What Does USDA Hemp Rule Mean For Washington Producers

The USDA published its final rule for the domestic production of hemp, replacing the interim final rule that established the Domestic Hemp Production Program in 2019. Washington Department of Agriculture Hemp Program Manager Trecia Ehrlich said the most notable modification is the requirement on how close to harvest a hemp sample must be taken in order to test for THC. The window from when a pre-harvest sample can be taken to the a farmer’s anticipated harvest date had been 15 days under the interim rule. That has now been expanded to 30 days.

“Cannabinoids, including THC, get stronger and stronger the longer the plant is in the ground. So the closer you are to harvest, the more likely you are going to have a higher THC number.”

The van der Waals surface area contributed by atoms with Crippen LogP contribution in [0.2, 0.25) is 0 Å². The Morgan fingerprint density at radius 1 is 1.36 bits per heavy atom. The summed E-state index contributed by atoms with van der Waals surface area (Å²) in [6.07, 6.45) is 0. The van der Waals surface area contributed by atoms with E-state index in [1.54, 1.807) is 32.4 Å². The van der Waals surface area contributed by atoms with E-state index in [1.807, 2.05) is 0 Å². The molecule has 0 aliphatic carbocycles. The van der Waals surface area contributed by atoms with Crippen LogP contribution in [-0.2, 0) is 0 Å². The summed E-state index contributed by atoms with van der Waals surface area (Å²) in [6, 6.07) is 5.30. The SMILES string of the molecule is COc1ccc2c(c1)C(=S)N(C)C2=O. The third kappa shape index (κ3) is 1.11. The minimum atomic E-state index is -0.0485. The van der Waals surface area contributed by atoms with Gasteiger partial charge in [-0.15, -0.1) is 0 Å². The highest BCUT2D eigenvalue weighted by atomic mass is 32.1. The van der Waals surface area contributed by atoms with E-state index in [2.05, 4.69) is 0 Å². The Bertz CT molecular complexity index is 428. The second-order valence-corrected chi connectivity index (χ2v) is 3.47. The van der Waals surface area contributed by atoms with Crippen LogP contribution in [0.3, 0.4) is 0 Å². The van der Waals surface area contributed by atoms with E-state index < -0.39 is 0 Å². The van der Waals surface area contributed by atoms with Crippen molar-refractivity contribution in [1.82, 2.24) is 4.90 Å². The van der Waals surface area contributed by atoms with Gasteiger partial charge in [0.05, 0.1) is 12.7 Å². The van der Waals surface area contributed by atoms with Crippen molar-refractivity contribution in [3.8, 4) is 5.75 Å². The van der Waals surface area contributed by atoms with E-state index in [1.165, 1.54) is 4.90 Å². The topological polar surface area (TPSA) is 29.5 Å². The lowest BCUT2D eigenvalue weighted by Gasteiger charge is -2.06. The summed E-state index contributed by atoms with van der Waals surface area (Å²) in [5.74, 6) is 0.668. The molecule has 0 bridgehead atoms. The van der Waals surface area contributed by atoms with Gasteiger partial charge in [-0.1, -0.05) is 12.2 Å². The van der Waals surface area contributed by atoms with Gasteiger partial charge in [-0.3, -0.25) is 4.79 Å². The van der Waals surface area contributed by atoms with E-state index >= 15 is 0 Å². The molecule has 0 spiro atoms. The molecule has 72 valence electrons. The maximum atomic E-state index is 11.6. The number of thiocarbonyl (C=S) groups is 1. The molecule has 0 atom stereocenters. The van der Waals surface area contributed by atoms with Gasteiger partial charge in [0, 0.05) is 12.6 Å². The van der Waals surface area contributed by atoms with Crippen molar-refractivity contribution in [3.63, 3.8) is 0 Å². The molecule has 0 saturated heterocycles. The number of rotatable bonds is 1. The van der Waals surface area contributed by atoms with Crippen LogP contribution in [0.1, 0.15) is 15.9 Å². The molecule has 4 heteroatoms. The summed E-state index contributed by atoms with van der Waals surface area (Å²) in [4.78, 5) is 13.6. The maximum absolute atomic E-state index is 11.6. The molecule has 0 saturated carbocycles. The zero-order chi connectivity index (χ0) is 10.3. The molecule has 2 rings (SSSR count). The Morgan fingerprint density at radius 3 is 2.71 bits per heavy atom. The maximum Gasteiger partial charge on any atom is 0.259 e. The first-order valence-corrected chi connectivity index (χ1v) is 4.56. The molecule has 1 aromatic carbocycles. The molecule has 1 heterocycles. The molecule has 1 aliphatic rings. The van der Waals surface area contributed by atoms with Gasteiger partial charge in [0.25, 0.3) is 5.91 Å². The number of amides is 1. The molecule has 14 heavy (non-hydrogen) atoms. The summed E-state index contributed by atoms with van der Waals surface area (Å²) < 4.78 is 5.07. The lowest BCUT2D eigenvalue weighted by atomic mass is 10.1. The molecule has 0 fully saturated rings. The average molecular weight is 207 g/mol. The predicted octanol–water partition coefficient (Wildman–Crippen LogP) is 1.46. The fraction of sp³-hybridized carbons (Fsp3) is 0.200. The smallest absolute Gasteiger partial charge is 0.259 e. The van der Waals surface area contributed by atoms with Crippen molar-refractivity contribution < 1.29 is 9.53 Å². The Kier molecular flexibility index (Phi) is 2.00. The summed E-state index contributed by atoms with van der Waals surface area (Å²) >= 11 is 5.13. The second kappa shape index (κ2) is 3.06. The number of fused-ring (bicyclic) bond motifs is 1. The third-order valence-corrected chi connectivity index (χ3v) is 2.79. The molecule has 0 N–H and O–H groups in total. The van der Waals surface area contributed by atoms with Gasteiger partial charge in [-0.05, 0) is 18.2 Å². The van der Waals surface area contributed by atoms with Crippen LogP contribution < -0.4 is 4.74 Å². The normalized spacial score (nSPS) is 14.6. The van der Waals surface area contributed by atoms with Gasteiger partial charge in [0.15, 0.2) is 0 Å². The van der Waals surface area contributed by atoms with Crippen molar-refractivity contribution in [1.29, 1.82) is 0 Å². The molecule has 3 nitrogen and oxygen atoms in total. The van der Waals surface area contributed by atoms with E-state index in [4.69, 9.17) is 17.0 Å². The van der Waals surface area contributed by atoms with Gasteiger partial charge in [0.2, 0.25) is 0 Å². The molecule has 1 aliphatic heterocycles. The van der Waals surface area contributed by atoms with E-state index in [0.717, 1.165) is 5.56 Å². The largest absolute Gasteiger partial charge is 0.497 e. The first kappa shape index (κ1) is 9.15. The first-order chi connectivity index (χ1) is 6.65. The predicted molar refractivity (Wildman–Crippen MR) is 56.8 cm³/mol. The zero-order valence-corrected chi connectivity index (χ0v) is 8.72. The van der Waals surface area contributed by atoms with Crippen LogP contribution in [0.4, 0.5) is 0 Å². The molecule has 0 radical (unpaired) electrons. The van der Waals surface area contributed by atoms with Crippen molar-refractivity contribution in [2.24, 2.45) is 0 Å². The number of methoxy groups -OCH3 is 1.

Any cannabis with a THC level that exceeds 0.3% dry weight is considered marijuana, which is still classified as a Schedule 1 controlled substance. Ehrlich anticipates that not all the rule changes will be implemented immediately even though the final rule’s effective date is March 22nd

“The first step will just be in the arenas in which we are able to relax some of the rules because of the updated USDA plan. We will do so prior to our upcoming harvest to make life simpler. Then we will spend time over the next year [or] year and a half really analyzing how our harvest went and making the final rule happen.”

WSDA’s Hemp Program is planning a four part webinar starting Wednesday, March 17th.

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